This dissertation links the change in men's clothing over the last century to large currents in twentieth-century history: the rise of consumerism, the transformation of American business, and the emergence of modernist aesthetics. Each chapter focuses upon a key node in the economic chain from raw material to personal effect that collectively resulted in Los Angeles surging from obscurity to become the world's second-largest garment production center. The first chapter details the marketing innovations of California menswear manufacturers, who pioneered qlifestyle marketingq for men. The second chapter demonstrates that the rise of suburban, automobile-oriented shopping, modernist store-design, and a new openness toward consumers were linked explicitly with California sportswear. The third chapter considers the design of the clothing itself, arguing that casual clothing designers' appropriation of working class and ethnic styles were in the service of a new modernist sartorial ideal. The final chapter connects these novel business practices and aesthetic transformations to changing notions of masculinity in mass culture and in everyday life. The result was a new vernacular style. California casual garments were the clothes of modern life.An Esquire style guide written by the magazinea#39;s fashion editors outlined the need for such a wardrobe: If all you do is ... 45 Elizabeth Hawes, Men Can Take It (New York: Random House, 1939), 230; Giannino Malossi, editor, Apparel Arts, anbsp;...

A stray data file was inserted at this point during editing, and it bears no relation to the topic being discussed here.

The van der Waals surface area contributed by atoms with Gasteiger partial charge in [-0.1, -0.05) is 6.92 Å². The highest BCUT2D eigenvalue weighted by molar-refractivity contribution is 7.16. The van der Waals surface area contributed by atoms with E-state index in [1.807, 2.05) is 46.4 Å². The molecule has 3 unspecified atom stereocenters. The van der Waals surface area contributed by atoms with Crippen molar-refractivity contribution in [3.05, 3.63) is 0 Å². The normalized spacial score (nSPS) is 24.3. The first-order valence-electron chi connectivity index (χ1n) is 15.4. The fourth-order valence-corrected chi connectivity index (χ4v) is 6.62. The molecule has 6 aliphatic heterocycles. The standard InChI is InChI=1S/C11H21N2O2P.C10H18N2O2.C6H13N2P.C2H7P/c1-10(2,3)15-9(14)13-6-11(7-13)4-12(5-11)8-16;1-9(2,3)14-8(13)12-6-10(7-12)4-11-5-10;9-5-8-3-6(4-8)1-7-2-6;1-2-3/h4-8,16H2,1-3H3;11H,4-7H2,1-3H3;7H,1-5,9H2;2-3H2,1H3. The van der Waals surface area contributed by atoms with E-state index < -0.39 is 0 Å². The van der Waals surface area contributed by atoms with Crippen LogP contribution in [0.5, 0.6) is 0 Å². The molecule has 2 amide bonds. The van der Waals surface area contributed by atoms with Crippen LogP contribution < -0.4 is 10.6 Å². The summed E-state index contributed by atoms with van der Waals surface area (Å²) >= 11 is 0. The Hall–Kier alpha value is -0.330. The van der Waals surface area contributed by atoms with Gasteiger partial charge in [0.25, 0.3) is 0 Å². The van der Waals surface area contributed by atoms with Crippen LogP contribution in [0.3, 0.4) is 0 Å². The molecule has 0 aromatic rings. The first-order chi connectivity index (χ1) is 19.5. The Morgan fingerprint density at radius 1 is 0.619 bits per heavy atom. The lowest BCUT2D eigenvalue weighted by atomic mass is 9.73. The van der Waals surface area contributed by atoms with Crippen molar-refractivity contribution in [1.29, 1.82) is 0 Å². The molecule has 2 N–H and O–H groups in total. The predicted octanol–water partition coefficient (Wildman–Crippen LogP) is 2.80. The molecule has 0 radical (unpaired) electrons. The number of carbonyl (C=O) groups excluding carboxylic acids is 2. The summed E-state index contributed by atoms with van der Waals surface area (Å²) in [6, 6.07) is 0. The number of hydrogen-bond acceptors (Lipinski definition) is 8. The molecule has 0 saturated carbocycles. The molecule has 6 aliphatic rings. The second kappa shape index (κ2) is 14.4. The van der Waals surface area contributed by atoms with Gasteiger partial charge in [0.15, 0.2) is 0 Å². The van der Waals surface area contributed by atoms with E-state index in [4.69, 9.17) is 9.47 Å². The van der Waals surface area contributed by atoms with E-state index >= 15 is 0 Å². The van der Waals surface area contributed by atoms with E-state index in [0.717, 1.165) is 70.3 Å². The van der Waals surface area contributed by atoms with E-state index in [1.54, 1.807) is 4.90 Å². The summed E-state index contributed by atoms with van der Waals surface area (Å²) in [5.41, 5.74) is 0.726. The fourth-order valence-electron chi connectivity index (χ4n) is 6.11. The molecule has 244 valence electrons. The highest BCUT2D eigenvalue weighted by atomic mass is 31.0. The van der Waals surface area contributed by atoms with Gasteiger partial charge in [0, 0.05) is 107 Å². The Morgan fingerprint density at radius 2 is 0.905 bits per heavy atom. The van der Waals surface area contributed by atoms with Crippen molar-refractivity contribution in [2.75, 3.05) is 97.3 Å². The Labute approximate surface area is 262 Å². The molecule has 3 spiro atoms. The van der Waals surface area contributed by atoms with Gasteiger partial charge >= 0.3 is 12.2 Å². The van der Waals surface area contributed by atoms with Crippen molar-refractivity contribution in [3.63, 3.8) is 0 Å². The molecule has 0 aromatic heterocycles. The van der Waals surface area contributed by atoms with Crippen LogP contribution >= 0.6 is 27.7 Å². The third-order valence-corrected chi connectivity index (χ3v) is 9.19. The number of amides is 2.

|Title||:||Dressing Down: Modernism, Masculinity, and the Men's Leisurewear Industry in California, 1930--1960|
|Author||:||William Ramsey Scott|
|Publisher||:||ProQuest - 2007|